Associated Retired Aviation Professionals

June 12, 2001  
CBS News 
Iran Responsible for Khobar Towers Bombing

Nearly five years to the day after terrorists blew up an American military 
barracks in Saudi Arabia, killing 19 servicemen, the federal government is 
finally preparing to hold someone accountable. Meanwhile, accusations are 
already flying that the true culprits may be getting a free ride. Just before 
the five-year statue of limitations for attempted murder charges in the 
Khobar Towers bombing expires, a federal grand jury in the eastern district 
of Virginia next week is expected to charge 13 men, mostly Saudi citizens, 
with carrying out the attack. A Lebanese chemist who allegedly built the bomb 
will also be charged and sources say the indictment will be made public, 
reports CBS News Correspondent Jim Stewart.  And although it will contain 
numerous references to Iran and its radical Revolutionary Guard, it will not 
name any Iranian official as either an indicted or unindicted co-conspirator 
to the attack. Such a finding appears to directly contradict previous 
conclusions reached by the FBI's own investigation of the attack and comes at 
a time when the U.S. is eager to improve relations with oil-rich Iran 
following the re-election there last week of President Muhammed Khatami, a 
political moderate. Despite statements by suspects in Saudi Arabia that they 
were recruited and trained by Iran, plus substantial physical evidence, 
sources say prosecutors have backed away from accusing anyone in Tehran for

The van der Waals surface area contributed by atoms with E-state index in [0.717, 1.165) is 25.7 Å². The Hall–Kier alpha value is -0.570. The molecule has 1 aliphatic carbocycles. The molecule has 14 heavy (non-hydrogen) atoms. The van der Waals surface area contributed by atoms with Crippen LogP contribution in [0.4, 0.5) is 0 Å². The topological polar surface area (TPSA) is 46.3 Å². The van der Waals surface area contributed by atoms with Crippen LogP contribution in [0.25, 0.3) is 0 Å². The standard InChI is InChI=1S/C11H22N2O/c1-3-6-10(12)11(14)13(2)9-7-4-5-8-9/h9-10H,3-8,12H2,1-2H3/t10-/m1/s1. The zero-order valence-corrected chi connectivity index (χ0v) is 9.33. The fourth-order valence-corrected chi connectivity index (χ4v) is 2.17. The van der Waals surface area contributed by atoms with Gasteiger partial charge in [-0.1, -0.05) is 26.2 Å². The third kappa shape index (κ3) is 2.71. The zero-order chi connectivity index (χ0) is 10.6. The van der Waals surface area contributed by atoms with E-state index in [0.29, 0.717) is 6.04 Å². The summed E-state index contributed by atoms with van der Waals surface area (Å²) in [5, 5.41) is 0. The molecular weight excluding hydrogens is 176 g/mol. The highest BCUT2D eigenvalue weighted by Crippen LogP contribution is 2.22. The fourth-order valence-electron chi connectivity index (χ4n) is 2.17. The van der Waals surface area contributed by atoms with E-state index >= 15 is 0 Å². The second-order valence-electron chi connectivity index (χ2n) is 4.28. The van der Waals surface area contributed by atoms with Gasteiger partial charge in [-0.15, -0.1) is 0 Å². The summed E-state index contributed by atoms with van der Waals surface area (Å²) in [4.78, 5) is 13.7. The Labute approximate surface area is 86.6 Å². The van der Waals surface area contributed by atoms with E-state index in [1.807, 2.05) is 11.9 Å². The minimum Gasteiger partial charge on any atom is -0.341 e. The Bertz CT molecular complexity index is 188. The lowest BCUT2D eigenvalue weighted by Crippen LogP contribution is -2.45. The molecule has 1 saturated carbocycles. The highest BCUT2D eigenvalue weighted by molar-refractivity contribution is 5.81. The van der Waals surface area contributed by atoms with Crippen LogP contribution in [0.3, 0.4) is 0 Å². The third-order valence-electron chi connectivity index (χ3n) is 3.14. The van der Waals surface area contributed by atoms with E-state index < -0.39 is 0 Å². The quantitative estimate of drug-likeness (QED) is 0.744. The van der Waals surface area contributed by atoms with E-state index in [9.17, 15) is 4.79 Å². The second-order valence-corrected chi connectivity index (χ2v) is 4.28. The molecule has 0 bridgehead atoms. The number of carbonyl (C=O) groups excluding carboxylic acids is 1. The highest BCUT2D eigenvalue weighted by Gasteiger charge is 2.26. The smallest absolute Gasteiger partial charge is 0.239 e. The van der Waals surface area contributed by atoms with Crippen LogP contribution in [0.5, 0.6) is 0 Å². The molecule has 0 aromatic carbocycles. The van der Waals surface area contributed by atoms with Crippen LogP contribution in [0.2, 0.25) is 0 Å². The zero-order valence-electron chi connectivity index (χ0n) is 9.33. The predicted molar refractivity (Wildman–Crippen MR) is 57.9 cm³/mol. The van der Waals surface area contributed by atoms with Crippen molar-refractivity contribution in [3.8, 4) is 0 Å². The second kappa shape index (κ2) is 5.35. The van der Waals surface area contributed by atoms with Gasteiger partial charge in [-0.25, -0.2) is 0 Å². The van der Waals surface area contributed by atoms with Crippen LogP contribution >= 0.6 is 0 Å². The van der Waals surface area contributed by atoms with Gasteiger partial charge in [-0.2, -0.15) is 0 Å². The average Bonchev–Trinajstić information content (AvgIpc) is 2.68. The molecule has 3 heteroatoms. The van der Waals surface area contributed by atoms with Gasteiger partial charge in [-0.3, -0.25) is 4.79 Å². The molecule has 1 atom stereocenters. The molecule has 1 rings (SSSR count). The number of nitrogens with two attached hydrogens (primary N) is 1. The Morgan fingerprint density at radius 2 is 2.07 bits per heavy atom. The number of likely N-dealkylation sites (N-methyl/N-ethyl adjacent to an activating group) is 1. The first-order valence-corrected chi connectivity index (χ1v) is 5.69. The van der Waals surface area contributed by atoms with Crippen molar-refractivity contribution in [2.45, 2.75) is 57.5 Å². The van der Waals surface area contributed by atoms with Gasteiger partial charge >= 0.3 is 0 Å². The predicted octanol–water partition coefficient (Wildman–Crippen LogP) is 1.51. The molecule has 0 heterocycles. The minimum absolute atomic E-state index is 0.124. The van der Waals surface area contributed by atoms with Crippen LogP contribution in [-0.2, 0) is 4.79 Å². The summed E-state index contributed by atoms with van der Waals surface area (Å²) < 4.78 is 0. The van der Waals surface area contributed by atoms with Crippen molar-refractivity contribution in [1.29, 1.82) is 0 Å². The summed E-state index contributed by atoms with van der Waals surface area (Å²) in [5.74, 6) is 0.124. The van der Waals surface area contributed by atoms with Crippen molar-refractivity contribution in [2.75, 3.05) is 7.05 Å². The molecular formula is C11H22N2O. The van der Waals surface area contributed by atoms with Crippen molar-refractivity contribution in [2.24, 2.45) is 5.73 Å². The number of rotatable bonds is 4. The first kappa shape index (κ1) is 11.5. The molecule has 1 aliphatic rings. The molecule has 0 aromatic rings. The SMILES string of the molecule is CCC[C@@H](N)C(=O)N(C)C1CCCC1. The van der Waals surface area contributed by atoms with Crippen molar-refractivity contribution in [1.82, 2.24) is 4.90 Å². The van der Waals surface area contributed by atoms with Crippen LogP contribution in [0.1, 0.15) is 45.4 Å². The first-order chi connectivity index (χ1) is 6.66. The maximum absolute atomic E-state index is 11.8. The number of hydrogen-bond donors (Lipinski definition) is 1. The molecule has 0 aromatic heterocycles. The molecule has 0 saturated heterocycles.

planning the attack and the reason is not clear. Law enforcement sources hint 
at State Department and White House second-guessing. Others suggest the FBI's 
case was never strong enough. Meanwhile, family members remain frustrated. 
"Every country here is dancing. No one wants to really find out who exactly 
was to blame for this bombing," said Catherine Adams, mother of a slain 
service member. This would appear to be a less-than-perfect ending for a case 
that has tormented the FBI. They got little help from Saudi Arabia in the 
case and distrusted the Clinton administration, which was also pursuing 
better relations with Iran at the time. Now it appears that under the Bush 
administration, too, Iran will escape the ultimate blame. The evidence Iran 
was behind the deaths of 19 American servicemen and the wounding of 500 
others is compelling enough to justify military retaliation — or at least 
some form of diplomatic or legal action against Iran. And that evidence has 
been in hand for two years, according to Pentagon officials. 

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